Miter saws are great tools to have for any DIY or home improvement project. Just like any other equipment, however, it’s imperative that you understand how to use this tool before you begin your project. Reasons behind this are both for safety and to ensure your project turns out the best it can.
Tools Required for Projects Involving Miter Saws
Luckily, once you actually own a saw, you don’t need much. Making sure you’re prepared with all your tools will save you both frustration and time. Tools include:
- The miter saw itself
- Wood or molding (what you’re cutting)
- Safety glasses
- Protection for your ears/hearing
Tips for Safety
Miter saws are easy to use and perfectly safe if you follow all instructions and precautions. Safety tips include:
- If you’re not using the saw, unplug it.
- Make sure your fingers are always six inches or more from the blade. Some saws come with lines so you can see the dangerous area to have your fingers in.
- Always wear safety glasses, and have protection for your hearing when the saw is in operation.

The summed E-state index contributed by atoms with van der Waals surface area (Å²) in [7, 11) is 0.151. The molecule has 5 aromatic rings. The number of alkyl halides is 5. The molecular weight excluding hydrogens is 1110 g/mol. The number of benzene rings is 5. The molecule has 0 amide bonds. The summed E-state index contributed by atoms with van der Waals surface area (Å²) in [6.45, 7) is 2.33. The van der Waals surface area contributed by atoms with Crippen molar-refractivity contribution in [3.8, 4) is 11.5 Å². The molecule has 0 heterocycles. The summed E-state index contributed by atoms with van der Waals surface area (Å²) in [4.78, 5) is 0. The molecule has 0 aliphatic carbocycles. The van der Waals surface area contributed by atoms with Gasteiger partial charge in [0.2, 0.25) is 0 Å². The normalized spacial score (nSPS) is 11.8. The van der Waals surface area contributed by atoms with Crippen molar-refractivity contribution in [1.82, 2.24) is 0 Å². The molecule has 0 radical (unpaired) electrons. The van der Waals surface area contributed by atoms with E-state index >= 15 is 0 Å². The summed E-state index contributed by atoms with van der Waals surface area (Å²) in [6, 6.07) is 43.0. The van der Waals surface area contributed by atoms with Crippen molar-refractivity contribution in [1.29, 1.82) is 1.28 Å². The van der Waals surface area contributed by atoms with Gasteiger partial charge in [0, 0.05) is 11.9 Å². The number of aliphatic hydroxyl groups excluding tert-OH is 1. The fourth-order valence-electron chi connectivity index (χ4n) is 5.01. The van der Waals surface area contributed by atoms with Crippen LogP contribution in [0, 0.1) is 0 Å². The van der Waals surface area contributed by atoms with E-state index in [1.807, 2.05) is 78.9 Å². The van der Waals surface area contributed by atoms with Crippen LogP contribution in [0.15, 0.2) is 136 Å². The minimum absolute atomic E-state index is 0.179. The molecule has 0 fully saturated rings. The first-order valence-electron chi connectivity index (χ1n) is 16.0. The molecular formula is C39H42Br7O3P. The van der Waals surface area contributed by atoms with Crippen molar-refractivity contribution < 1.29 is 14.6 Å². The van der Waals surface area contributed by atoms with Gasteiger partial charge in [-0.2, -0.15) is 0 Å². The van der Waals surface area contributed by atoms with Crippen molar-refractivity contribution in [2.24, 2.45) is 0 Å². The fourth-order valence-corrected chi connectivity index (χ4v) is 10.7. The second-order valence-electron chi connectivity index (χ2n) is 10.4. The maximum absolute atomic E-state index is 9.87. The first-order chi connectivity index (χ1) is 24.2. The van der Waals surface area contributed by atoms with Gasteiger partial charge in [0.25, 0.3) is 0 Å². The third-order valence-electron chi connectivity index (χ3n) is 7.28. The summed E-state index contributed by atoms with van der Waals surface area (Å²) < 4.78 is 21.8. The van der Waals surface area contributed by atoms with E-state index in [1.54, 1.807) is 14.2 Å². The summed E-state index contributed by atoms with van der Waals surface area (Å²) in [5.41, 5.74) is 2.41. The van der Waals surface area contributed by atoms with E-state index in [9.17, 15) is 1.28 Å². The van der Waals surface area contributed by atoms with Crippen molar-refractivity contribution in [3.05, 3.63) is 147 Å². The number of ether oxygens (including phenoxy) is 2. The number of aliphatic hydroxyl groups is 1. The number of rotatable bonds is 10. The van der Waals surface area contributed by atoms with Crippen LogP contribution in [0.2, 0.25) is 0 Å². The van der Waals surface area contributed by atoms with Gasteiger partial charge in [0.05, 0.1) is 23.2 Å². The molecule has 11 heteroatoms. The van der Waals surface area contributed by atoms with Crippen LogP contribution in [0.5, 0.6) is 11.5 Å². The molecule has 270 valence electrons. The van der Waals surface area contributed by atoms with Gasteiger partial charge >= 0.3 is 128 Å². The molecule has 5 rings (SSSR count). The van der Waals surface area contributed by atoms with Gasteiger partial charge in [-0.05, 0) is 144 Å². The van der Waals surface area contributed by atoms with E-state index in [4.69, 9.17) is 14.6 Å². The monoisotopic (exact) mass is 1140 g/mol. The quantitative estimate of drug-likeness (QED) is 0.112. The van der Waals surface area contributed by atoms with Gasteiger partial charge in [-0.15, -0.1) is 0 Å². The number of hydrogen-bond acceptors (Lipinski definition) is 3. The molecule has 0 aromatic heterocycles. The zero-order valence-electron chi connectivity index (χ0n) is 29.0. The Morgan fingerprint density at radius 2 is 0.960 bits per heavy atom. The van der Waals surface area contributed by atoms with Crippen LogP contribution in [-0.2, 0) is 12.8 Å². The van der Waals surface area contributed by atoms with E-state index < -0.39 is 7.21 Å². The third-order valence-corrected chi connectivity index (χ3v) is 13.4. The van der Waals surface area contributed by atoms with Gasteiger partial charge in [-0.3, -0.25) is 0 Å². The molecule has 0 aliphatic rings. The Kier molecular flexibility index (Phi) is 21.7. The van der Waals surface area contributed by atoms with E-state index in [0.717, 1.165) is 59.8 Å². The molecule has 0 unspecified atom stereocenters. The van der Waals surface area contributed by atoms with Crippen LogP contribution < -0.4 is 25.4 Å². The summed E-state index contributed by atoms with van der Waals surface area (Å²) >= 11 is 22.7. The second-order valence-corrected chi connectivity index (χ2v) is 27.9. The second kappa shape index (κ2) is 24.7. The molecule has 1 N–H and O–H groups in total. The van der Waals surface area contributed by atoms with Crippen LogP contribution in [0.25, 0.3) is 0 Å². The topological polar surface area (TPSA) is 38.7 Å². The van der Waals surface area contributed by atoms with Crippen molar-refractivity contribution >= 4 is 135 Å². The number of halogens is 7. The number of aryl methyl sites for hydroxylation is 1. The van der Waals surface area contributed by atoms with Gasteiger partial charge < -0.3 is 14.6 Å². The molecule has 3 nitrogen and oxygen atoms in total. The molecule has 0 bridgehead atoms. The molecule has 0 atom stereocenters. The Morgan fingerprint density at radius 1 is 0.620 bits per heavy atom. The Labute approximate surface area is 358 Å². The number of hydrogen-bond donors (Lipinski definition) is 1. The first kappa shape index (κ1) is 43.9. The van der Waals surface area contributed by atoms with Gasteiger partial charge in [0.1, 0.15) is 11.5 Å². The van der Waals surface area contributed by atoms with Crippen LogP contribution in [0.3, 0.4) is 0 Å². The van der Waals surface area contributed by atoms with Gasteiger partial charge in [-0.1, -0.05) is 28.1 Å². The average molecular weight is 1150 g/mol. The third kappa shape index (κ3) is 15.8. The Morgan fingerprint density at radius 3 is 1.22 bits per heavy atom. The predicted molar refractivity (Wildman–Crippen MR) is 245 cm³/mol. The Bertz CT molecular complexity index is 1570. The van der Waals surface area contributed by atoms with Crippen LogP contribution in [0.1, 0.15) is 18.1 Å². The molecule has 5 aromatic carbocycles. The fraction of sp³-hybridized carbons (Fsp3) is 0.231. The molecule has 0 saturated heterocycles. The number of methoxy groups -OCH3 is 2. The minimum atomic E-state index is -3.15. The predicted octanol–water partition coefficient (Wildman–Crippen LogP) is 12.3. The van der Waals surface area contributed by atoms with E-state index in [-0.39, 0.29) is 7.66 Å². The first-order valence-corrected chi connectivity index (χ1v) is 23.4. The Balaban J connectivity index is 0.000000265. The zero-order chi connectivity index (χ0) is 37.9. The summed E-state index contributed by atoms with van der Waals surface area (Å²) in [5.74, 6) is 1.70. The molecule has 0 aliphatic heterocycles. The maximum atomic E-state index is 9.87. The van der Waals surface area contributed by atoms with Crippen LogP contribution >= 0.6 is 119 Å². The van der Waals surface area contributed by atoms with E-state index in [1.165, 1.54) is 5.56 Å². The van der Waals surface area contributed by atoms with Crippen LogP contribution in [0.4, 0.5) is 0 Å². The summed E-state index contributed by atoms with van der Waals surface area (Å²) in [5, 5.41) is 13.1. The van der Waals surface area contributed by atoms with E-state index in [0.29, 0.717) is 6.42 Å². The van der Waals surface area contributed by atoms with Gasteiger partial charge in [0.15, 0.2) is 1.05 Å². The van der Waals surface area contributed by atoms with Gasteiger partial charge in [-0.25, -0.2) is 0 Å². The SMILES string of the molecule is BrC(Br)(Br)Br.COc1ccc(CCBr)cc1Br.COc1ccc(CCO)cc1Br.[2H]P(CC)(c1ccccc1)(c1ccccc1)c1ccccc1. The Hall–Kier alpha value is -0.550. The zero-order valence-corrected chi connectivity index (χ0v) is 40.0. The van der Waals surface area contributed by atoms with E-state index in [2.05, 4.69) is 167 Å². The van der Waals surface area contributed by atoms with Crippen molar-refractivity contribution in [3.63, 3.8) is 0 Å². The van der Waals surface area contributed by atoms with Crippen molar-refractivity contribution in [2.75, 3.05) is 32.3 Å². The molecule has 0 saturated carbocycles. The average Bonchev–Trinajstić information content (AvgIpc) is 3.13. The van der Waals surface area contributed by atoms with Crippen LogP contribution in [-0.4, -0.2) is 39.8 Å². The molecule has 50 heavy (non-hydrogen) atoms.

- Be patient and wait until the blade stops spinning before you lift the saw.
How to Use the Saw
Once you’ve read the instructions and have made sure you have all your tools, you can follow these tips to ensure you’re using your miter saw safely and efficiently. Remember, you’ll get a clean cut as long as your grip is firm and your hand is steady.
1)Have the blade line up with the mark along one side.
Use your thumb to release the guard of the blade, and align the cut with one edge of the blade. Take your fingers away from the switch to release the guard, then put your fingers back to the switch as you cut. Listen to the blade–you’ll hear that it reaches its top speed, then you can cut. Let the blade stop completely before you raise it. For the most accuracy, use a clamp.
2)Fine-tune the cut.
Adjust the angle of the blade slightly in order to fine-tune your cuts if you need a tighter fit. You can hold the blade adjuster in position, then make sure the locking handle is tight.
3)If you’re making multiple cuts, make use of stop blocks.
You can make stop blocks by screwing two pieces of wood to the stand of your miter saw. These will help stop, if you’re cutting repeatedly at a certain length.
4)If you’re cutting crown molding, utilize a jig.
You can build a jig yourself to keep crown moldings at the angle you want, by screwing the jig in through holes that are in the fence of the miter saw. Mark inside the jig where the stop will be for the crown molding, and cut with the molding upside down.
Each miter saw is a little bit different according to MiterSawBuzz Reviews, so it will take some adjusting. You’ll get used to your saw and its small quirks the more you’re able to use it.